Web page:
Meditations on extinction and on the ineffable (a lovely section describes two deaf girls signing to one another) are interrupted with questions for the readers: "Are you happy? Why are you reading this book?"
And when it comes time for a now elderly Chancelade to pass on, the author views his death as cosmic justice for the aimlessly destructive acts he -- and all omniverous creatures -- commit: "For countless years, devouring years, day after day he committed all these murders. Hour by hour he burned, uprooted, sliced, crushed, drowned, raped. He drank the blood, he ate the body of others. Now he must pay the price. . . . The dread game will go on, but he will be playing no longer. He will be divided up, and the blind worm will have this part, and the roots of the briar that.
In an epilogue, the narrator sounds relatively content: "There. That's more or less what I wanted to say. In a few minutes now you'll shut the book and go away."

Richard B Woodward,the Wall Street Journal Books , [7]

Publication History

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First French Edition

Le Clézio (1967). Paris: [Éditions Gallimard]],. ISBN 9782070238255.  

First English Edition U.S.A

Le Clézio; translated from the French by Barbara Bray (1969-01-01) (in English). Terra Amata (Hardcover). New York: Atheneum Publishers. pp. 217. ISBN none.  

First English Edition United Kingdom

Le Clézio; translated from the French by Barbara Bray (1969) (in English). Terra Amata. London: Hamish Hamilton. ISBN 9780241016336.  

Second English Edition

Le Clézio, J.M.G.; Translated by Barbara Bray (2008-11-27). Terra Amata (Penguin Modern Classics) (Paperback). London: Penguin Classics. pp. 224. ISBN 978-0141191416.  

External links

Book Sources

Terra Amata By Jean-Marie Gustave Le Clézio at Google Books

References

  1. ^ HILLEL ITALIE, Associated Press (2008-10-10). "Author Le Clézio wins Nobel". thestar.com. http://www.thestar.com/entertainment/article/515178. Retrieved 2008-10-16.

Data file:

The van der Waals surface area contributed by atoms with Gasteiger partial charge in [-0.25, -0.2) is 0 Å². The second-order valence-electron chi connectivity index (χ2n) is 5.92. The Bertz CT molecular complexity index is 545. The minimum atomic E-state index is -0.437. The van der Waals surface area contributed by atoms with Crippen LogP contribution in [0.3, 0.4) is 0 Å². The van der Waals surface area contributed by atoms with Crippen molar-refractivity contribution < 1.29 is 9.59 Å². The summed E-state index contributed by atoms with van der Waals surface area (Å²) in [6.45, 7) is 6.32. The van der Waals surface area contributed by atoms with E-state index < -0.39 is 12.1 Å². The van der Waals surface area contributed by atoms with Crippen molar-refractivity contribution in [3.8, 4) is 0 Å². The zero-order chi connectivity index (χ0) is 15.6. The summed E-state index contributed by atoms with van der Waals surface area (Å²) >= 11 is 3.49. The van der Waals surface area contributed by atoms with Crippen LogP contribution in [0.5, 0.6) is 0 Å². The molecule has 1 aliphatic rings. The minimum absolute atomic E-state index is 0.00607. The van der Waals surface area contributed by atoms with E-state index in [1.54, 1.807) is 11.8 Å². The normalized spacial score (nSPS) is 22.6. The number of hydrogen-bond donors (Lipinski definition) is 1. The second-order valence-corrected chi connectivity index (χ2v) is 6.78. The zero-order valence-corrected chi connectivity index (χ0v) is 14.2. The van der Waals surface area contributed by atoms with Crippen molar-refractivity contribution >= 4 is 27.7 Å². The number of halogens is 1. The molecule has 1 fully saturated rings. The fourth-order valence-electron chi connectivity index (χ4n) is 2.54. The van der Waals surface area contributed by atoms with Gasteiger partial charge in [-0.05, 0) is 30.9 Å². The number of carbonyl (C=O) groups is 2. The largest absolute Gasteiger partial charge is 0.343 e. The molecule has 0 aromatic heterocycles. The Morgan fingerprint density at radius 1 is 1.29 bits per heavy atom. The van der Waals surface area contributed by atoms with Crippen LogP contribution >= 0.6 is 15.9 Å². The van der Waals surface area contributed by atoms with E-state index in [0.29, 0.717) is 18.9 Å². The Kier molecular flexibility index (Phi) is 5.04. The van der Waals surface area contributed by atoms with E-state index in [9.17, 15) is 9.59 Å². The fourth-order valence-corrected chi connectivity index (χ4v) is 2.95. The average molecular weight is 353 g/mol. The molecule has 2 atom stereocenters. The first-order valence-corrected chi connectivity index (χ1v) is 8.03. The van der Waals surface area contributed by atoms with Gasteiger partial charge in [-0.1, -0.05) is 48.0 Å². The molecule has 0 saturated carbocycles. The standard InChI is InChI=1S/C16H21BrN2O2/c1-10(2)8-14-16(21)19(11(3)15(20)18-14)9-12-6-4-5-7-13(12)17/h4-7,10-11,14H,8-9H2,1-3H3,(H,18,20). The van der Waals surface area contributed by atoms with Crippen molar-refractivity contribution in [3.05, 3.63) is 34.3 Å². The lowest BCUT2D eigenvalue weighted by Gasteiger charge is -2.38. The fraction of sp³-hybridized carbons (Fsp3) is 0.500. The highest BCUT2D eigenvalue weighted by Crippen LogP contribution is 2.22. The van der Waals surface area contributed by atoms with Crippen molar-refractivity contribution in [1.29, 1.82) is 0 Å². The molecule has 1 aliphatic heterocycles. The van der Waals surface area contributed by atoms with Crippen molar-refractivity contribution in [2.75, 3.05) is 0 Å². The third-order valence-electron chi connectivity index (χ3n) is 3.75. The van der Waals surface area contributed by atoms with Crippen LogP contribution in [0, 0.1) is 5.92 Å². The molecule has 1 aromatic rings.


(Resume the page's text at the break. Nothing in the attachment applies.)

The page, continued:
2. ^ "J.M.G. Le Clézio: Terra Amata". Bjorn Moderator. World Literature Forum. 2008-10-15. http://www.worldliteratureforum.com/forum/european-literature/5691-j-m-g-le-clezio-terra-amata.html. Retrieved 14 January 2009.  
  3. ^ "Le Clezio's Terra Amata: A micro-fictional affection for the real". Racevskis, Roland. Romanic Review. 1999. http://findarticles.com/p/articles/mi_qa3806/is_199905/ai_n8830850. Retrieved 16 December 2008.  
  4. ^ "J.M.G. Le Clézio: Terra Amata". Stewart. Booklit. 2008-12-07. http://booklit.com/blog/2008/12/07/jmg-le-clezio-terra-amata/. Retrieved 16 December 2008.  
  5. ^ a b "Terra Amata:". TLS (9/11/1967). The Literary Saloon. 2008-10-09. http://www.complete-review.com/saloon/archive/200810a.htm#hi6. Retrieved 16 December 2008.  
  6. ^ Nicholas Lezard (2008-12-20). "Terra Amata The Nobel laureate as Martian". Romanic Review (an academic publication providing coverage and analysis of Romance literature). http://www.guardian.co.uk/books/2008/dec/20/jmg-le-clezio-review-lezard. Retrieved 2008-12-30.  
  7. ^ Woodward,Richard B. (2008-10-20). "A Nobel Undertaking: Getting to Know Le Clézio". By RICHARD B. WOODWARD). http://online.wsj.com/article/SB122532947829282765.html?mod=googlenews_wsj. Retrieved 2008-12-30.